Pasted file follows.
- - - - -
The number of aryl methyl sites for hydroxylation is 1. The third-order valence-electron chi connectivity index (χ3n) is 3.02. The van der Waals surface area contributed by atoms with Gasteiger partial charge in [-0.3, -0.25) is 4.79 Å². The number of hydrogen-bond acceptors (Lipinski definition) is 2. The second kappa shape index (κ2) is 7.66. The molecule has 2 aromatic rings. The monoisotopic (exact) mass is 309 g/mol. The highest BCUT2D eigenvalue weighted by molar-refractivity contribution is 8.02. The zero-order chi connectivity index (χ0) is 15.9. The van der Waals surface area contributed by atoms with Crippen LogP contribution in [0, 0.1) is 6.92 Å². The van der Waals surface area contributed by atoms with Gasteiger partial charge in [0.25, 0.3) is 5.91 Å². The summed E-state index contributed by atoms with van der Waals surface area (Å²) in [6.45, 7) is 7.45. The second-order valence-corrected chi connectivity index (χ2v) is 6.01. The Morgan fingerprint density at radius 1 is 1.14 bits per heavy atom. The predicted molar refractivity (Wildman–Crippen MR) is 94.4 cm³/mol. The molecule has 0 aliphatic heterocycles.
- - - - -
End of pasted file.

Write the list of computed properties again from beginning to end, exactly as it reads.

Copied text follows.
The number of aryl methyl sites for hydroxylation is 1. The third-order valence-electron chi connectivity index (χ3n) is 3.02. The van der Waals surface area contributed by atoms with Gasteiger partial charge in [-0.3, -0.25) is 4.79 Å². The number of hydrogen-bond acceptors (Lipinski definition) is 2. The second kappa shape index (κ2) is 7.66. The molecule has 2 aromatic rings. The monoisotopic (exact) mass is 309 g/mol. The highest BCUT2D eigenvalue weighted by molar-refractivity contribution is 8.02. The zero-order chi connectivity index (χ0) is 15.9. The van der Waals surface area contributed by atoms with Crippen LogP contribution in [0, 0.1) is 6.92 Å². The van der Waals surface area contributed by atoms with Gasteiger partial charge in [0.25, 0.3) is 5.91 Å². The summed E-state index contributed by atoms with van der Waals surface area (Å²) in [6.45, 7) is 7.45. The second-order valence-corrected chi connectivity index (χ2v) is 6.01. The Morgan fingerprint density at radius 1 is 1.14 bits per heavy atom. The predicted molar refractivity (Wildman–Crippen MR) is 94.4 cm³/mol. The molecule has 0 aliphatic heterocycles.